5. Flexibility: Understanding the fluid and ever-changing nature of parenting can be one of the greatest skills that you develop when preparing for parenthood. The only constant in life is change. Something that may have worked for you in the past may all of a sudden stop being effective. Something that you strongly believed in before having children, may suddenly stop being so important to you. The key here is to be flexible. If things are not working, try something new. Your entire world will never be the same again the moment your little one takes their first breath. This human being in all its uniqueness will enter the world and present you with joys unparalleled and great challenges of both heart and mind. These little people will change your life, there is nothing more certain than that. Sometimes we can be stuck holding steadfastly to that which we always knew because it is predictable, safe and familiar to us. Being flexible means that we embrace the fact that sometimes we need to let go and perhaps change direction in order to successfully solve the various puzzles of parenting.

6. Reflection Skills: One of the greatest enemies that we encounter in our parenting quest is guilt. Guilt is that awful feeling that we sometimes get when we think that we have somehow committed a wrong, or failed in an obligation. It can be devastating and formidable adversary for any parent. I believe the key to reducing or eliminating guilt is the ability to reflect intelligently with the commitment to do things differently (if necessary). Guilt is an emotion like any other, and unlike some of the other emotions that we may feel, it is a bad motivator. Being able to look back on events without the burden of guilt is a great way to find areas to work and improve on, and commit to doing things differently. Developing the ability to reflect on events that occur within our parenting journey can help us to meet challenges head on, develop solutions to these challenges and all without the tyranny of guilt. Some experts believe that the emotional growth of a parent is key to a child’s development. Using the tools of reflection a parent begins to see their child as a unique being with emotions, needs, thoughts and feelings separate to theirs. Reflection also allows a parent to monitor their own emotional triggers, understand the effect of the way they themselves were parented, and use this information to affect change and grow where necessary. Reflecting is thinking about the events that occurred, the feeling that we, and others felt, why we thought or felt the way that we did and what we can do differently next time or what we have learnt from the experience. Of course there are many different theories and models that you can use while reflecting, you just need to find one that works for you, and helps free yourself from unhelpful thoughts and emotions.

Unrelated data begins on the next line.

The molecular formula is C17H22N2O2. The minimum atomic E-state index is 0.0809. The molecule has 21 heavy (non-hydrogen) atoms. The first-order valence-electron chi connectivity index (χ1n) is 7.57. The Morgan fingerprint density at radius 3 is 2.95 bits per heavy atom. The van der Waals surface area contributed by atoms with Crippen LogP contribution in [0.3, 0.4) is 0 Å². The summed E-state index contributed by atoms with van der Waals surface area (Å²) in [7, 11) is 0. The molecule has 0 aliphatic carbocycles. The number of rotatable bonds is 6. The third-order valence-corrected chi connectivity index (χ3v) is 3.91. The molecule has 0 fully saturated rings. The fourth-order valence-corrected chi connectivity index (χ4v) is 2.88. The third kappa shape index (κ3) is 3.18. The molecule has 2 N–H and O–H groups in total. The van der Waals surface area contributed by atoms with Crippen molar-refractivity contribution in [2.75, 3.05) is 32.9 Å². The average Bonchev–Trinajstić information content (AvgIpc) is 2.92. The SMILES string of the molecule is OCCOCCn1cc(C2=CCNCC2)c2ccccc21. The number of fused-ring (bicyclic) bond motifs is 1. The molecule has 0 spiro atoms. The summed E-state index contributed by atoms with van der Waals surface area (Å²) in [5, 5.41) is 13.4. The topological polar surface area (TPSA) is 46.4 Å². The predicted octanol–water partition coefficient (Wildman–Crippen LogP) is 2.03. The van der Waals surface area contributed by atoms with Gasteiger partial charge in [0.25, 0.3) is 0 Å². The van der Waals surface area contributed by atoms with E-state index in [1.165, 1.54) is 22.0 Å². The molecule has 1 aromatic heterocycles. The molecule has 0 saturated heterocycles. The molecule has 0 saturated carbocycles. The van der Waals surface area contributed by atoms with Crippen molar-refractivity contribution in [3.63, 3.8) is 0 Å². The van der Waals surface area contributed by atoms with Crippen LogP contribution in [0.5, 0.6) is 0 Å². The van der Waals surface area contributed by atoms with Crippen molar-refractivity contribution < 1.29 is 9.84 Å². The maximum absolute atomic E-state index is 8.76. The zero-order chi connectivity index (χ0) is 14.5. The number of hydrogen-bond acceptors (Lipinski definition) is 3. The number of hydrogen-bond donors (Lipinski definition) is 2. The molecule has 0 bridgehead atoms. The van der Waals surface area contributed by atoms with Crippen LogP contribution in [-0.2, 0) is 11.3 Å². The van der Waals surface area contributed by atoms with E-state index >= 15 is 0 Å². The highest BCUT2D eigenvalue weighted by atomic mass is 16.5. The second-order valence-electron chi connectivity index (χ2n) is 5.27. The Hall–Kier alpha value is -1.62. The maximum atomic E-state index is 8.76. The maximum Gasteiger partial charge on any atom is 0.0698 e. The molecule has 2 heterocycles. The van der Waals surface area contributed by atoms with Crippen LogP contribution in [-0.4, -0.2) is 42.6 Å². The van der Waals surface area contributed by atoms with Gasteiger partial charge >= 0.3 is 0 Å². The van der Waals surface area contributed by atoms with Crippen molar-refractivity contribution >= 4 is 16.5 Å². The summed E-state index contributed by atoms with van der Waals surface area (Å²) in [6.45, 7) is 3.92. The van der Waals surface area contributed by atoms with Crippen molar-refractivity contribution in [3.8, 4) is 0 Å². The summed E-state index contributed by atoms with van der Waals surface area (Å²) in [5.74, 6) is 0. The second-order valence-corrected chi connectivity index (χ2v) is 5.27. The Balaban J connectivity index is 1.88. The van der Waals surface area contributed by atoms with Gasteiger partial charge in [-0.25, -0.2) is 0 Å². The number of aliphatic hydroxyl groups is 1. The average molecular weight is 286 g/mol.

So there is my list. Yes it looks a little different to most other must-have lists, and I will concede, not quite as exciting. Nonetheless, these are the things that I wish I had ensured that I had before the birth of my first child. So go forth and shop for the good stuff, after all that’s one of the great events of pregnancy. But find a quiet moment to tick these things off your list too. I promise these are things that will not be left in the back of your cupboard gathering dust.